“It is still a very limited access,” he added. “This is a very dramatic humanitarian problem if you compare with other situations, especially taking into consideration the speed of this displacement process.”
An estimated 750,000 people have fled their homes in Lebanon in the face of Israeli bombing raids. Guterres said around 200,000 people have left the country.” [Full story]
“More than 250,000 child soldiers are still participating in armed conflicts around the world and tens of thousands of girls are being sexually exploited by combatants, a senior UN official said.
Radhika Coomaraswamy, the UN special representative for children and armed conflict, told the UN Security Council: “Since 2003, over 14 million children have been forcibly displaced … and between 8,000 and 10,000 children are killed or maimed each year by land mines.” [More]
Alertnet: “U.N. Secretary-General Kofi Annan called on Israel on Tuesday to investigate what he termed the “apparently deliberate targeting” by Israeli defense forces of a U.N. observer post in Lebanon. The Israeli air strike killed four U.N. military observers who were part of the U.N. peacekeeping mission in southern Lebanon, U.N. and Lebanese officials said.”More coverage:
Bloggers on the story:
As I survey the commentary on the current crisis in Israel and Lebanon from traditionally anti-UN media outlets like Front Page Magazine and the New York Sun, it has become clear that UN critics have a decidedly polarized view of the United Nations’ role in armed conflict. According to these critics, anything less than the full support of the military objectives of one party to a conflict is evidence that the United Nations supports the opposing side. So if the Secretary General and his staff do not lend support to the Israeli bombardment of southern Lebanon, then they must be Hezbollah sympathizers.But choosing sides during a conflict of this nature is simply not something the United Nations does. Rather, the duty of the General Secretariat in a crisis like this is to reduce the suffering of civilians caught in the conflict. So when Jan Egeland says that both sides have violated international humanitarian law, it does not mean, as the anti-UN hordes would have it, that the UN is a tool of Hezbollah. Rather, as the United Nations top humanitarian official, he is foremost concerned about the well being of civillian non-combatants.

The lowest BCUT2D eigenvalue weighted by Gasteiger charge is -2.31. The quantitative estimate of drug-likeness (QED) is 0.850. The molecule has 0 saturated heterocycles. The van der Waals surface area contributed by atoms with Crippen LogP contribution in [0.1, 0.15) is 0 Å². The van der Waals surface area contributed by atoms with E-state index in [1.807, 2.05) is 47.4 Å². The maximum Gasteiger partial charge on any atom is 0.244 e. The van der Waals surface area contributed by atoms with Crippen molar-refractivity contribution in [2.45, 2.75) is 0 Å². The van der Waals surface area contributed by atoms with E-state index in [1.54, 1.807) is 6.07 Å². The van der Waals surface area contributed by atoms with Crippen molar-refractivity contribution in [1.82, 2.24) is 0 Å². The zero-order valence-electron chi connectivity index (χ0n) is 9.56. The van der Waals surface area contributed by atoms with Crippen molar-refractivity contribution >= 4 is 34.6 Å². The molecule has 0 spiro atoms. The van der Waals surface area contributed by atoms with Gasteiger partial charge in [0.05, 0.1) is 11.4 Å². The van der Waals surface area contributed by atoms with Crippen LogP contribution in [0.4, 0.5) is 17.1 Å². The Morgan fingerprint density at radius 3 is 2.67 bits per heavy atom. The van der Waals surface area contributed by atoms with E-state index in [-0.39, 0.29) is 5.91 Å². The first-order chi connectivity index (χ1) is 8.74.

In this case, the Secretary General has concluded that an appeal to end the violence through a cease-fire is the best way to reduce suffering of the civilian population of northern Israel and Lebanon. And to that end, the United Nations is opening lines of dialogue like no other entity can. A three member UN team has met with top officials from both sides, and there is talk of envoys being sent to Iran and Syria–countries that do not have diplomatic relations with Israel. By not taking sides, the United Nations is playing an indispensible role in this crisis.
The SG: In Ethiopia over the weekend, the SG is now in the United Arab Emirates. Today he met with Sheikh Mohammad bin Rashed Al Maktoum, Vice President and Prime Minister of the UAE, where the two discussed developments in the region, including Syria, Iran, Lebanon, Egypt and Jordan, and in the Middle East Peace Process.